When it comes to our brains, there's no such thing as normal

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Gawdzilla Sama
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When it comes to our brains, there's no such thing as normal

Postby Gawdzilla Sama » Fri Mar 30, 2018 10:40 am

When it comes to our brains, there's no such thing as normal

Date: February 20, 2018

Source: Cell Press

Summary: There's nothing wrong with being a little weird. Because we think of psychological disorders on a continuum, we may worry when our own ways of thinking and behaving don't match up with our idealized notion of health. But some variability can be healthy and even adaptive, say researchers, even though it can also complicate attempts to identify standardized markers of pathology.

There's nothing wrong with being a little weird. Because we think of psychological disorders on a continuum, we may worry when our own ways of thinking and behaving don't match up with our idealized notion of health. But some variability can be healthy and even adaptive, say researchers in a review published February 20th in Trends in Cognitive Sciences, even though it can also complicate attempts to identify standardized markers of pathology.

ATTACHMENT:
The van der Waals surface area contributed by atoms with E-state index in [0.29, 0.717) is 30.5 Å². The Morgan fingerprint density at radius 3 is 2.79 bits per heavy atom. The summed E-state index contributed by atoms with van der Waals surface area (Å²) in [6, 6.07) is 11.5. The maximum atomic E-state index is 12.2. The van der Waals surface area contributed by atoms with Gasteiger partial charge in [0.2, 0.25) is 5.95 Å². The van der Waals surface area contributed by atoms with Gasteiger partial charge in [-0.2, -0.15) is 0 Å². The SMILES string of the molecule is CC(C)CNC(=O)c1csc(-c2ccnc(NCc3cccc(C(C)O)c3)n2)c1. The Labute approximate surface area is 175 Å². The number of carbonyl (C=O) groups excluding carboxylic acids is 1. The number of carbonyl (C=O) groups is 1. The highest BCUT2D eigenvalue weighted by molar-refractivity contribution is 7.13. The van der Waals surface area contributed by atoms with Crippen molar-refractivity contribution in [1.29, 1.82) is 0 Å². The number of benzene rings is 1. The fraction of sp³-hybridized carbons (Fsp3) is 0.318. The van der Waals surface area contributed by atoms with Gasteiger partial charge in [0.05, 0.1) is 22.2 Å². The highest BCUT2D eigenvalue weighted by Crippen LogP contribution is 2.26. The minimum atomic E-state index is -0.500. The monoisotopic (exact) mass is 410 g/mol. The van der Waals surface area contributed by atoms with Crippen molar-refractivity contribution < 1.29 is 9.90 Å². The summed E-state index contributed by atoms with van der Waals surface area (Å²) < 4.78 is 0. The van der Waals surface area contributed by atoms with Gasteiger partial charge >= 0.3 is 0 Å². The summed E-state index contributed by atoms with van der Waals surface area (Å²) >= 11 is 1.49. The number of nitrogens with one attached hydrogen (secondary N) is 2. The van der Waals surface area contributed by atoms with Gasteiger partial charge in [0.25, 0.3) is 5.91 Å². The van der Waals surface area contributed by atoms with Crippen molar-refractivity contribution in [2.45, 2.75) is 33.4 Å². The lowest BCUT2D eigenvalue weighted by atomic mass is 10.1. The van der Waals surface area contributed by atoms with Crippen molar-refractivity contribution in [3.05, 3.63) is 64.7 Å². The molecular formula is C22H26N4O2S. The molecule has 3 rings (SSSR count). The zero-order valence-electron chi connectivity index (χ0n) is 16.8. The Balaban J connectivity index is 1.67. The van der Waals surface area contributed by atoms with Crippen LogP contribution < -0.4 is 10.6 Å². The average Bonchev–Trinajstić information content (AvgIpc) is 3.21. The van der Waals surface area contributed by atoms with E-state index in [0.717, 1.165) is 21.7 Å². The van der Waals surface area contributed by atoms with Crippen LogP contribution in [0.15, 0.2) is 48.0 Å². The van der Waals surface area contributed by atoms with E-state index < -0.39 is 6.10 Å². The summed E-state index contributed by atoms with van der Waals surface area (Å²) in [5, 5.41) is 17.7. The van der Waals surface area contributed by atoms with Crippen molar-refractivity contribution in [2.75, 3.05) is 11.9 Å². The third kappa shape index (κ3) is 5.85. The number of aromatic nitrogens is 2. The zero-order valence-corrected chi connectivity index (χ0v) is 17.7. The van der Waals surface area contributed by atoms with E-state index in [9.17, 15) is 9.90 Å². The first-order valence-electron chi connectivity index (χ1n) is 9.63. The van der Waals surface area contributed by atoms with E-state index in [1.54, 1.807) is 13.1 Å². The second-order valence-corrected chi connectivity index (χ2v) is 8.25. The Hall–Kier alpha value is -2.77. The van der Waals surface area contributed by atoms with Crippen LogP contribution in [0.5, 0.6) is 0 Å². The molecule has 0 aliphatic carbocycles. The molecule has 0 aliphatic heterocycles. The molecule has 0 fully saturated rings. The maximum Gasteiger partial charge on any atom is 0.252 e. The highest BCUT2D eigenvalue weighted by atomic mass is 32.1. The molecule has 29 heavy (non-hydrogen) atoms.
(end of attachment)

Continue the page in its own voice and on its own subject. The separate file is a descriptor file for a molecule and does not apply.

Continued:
"I would argue that there is no fixed normal," says clinical psychologist and senior author Avram Holmes of Yale University. "There's a level of variability in every one of our behaviors." Healthy variation is the raw material that natural selection feeds on, but there are plenty of reasons why evolution might not arrive at one isolated perfect version of a trait or behavior. "Any behavior is neither solely negative or solely positive. There are potential benefits for both, depending on the context you're placed in," he says.

For instance, impulsive sensation seeking, a willingness to take risks in order to have new and exciting experiences that has its roots in our evolutionary history as foragers, is often thought of negatively. Increased sensation seeking is associated with things like substance abuse, criminality, risky sexual behavior, and physical injury. "But if you flip it on its head and look at potential positive outcomes, those same individuals may also thrive in complex and bustling environments where it's appropriate for them to take risks and seek thrills," he says. They often have more social support, are more outgoing, and exercise more.

The same is true for anxiety. "You might be more inhibited in social situations and you may find it harder to build friendships," Holmes says. "However, that same anxiety, if you think of it in a workplace setting, is what motivates you to prepare for a big presentation. If you're in school, that's the same anxiety that motivates you to study for an exam." He also notes that we have more control over the contexts we're in than we tend to think we do, which means that it's very possible to end up in an environment that favors the way our brains work.


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